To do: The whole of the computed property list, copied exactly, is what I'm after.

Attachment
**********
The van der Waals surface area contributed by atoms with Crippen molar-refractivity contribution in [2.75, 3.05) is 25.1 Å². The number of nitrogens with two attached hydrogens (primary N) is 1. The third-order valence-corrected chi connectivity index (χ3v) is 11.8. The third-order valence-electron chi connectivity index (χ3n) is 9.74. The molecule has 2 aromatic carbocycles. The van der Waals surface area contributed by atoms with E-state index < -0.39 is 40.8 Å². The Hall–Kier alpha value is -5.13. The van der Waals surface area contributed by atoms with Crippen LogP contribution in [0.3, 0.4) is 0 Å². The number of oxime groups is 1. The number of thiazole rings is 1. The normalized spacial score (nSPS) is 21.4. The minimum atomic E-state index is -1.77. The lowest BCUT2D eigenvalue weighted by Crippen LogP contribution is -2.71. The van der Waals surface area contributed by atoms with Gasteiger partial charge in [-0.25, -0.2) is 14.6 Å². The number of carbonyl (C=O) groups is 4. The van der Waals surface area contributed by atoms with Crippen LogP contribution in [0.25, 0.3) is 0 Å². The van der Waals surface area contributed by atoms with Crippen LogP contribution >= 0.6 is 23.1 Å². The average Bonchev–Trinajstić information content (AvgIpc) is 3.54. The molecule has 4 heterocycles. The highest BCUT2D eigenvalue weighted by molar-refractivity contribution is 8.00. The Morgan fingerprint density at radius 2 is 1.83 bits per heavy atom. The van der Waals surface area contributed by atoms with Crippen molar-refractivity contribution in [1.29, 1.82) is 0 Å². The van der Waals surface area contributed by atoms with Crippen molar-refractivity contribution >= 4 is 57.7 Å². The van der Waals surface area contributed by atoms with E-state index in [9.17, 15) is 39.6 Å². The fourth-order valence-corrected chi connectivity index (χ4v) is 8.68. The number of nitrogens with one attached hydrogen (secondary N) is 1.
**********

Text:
The van der Waals surface area contributed by atoms with Crippen molar-refractivity contribution in [2.75, 3.05) is 25.1 Å². The number of nitrogens with two attached hydrogens (primary N) is 1. The third-order valence-corrected chi connectivity index (χ3v) is 11.8. The third-order valence-electron chi connectivity index (χ3n) is 9.74. The molecule has 2 aromatic carbocycles. The van der Waals surface area contributed by atoms with E-state index < -0.39 is 40.8 Å². The Hall–Kier alpha value is -5.13. The van der Waals surface area contributed by atoms with Crippen LogP contribution in [0.3, 0.4) is 0 Å². The number of oxime groups is 1. The number of thiazole rings is 1. The normalized spacial score (nSPS) is 21.4. The minimum atomic E-state index is -1.77. The lowest BCUT2D eigenvalue weighted by Crippen LogP contribution is -2.71. The van der Waals surface area contributed by atoms with Gasteiger partial charge in [-0.25, -0.2) is 14.6 Å². The number of carbonyl (C=O) groups is 4. The van der Waals surface area contributed by atoms with Crippen LogP contribution in [0.25, 0.3) is 0 Å². The van der Waals surface area contributed by atoms with Crippen LogP contribution >= 0.6 is 23.1 Å². The average Bonchev–Trinajstić information content (AvgIpc) is 3.54. The molecule has 4 heterocycles. The highest BCUT2D eigenvalue weighted by molar-refractivity contribution is 8.00. The Morgan fingerprint density at radius 2 is 1.83 bits per heavy atom. The van der Waals surface area contributed by atoms with Crippen molar-refractivity contribution in [1.29, 1.82) is 0 Å². The van der Waals surface area contributed by atoms with Crippen molar-refractivity contribution >= 4 is 57.7 Å². The van der Waals surface area contributed by atoms with E-state index in [9.17, 15) is 39.6 Å². The fourth-order valence-corrected chi connectivity index (χ4v) is 8.68. The number of nitrogens with one attached hydrogen (secondary N) is 1.